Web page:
The Bi-Annual Can-Am debates are happening this Friday at Algoma University
By: Matt Siklosi
This Friday, March 24, the Bi-Annual Can-Am debates are coming to Algoma University once again. For over 30 years political science students at Algoma University and Lake Superior State University have been taking part in debates at each other’s institution once a semester. This semester the debates will be held in the Doc Brown lounge from 2:00-5:00 pm. This year’s debate questions will be:
What to know about events happening this month!
By: Joseph Fitkowski
As we enter into the second half of March, the Speakeasy will be humming with activity, hosting three events as the month draws to a close.
Drunk History Trivia - March 24
Alcohol can make anything fun, even history! Hosted by the Algoma University History Society, Drunk History Trivia will take place in the Speakeasy on March 24th at 7PM. Come out to drink and answer trivia questions from various periods in history! Surely funnier the later it gets! To enter, it is $5 per individual or $20 for a group of no more than six. Tickets will be available at the door on March 24th at 7PM. Please drink responsibly.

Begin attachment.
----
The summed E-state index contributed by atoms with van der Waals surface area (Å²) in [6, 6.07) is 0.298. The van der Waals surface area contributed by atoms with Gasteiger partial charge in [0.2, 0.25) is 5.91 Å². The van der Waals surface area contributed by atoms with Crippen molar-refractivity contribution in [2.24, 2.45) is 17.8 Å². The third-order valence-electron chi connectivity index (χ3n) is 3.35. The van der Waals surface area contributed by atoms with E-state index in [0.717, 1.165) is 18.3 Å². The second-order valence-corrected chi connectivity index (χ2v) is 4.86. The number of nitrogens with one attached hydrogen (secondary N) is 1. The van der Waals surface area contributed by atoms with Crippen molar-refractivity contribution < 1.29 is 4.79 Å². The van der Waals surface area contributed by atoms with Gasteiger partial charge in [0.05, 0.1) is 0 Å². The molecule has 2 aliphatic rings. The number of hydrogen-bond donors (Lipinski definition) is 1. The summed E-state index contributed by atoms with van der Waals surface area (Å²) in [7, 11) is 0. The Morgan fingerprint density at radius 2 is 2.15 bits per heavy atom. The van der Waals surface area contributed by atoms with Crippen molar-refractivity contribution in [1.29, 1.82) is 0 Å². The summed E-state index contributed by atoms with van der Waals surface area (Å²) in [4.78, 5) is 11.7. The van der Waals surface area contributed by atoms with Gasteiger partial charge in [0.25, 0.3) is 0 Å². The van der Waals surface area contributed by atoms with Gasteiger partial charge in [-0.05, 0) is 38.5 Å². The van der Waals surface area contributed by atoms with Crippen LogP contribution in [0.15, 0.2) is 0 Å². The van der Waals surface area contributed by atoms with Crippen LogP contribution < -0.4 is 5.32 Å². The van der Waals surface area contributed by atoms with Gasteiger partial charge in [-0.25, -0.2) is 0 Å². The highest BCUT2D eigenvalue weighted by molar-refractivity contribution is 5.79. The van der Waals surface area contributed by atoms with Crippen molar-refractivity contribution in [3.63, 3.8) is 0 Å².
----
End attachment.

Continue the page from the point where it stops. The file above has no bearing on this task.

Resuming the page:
Rainbow Pub 2017 - March 30
Hosted by the Queer Coffee Club, the annual Rainbow Pub will be held on March 30th. With colourful music and dancing, it is sure to be a fun time! All money raised will go to the Queer Coffee Club and its various campaigns around campus. The price of entry is by donation. Doors open at 9PM.
Rock On!: The Multi-Media Musical - March 31
Hosted and performed by the group Frankly Speaking, Rock On!: The Multi-Media Musical will be held in the Speakeasy on March 31 at 8PM. A visual journey through rock n' roll and its most legendary figures, it will feature songs from greats such as Queen, the Beatles, David Bowie, the Tragically Hip, and more! Doors will open at 8PM, and tickets are $10.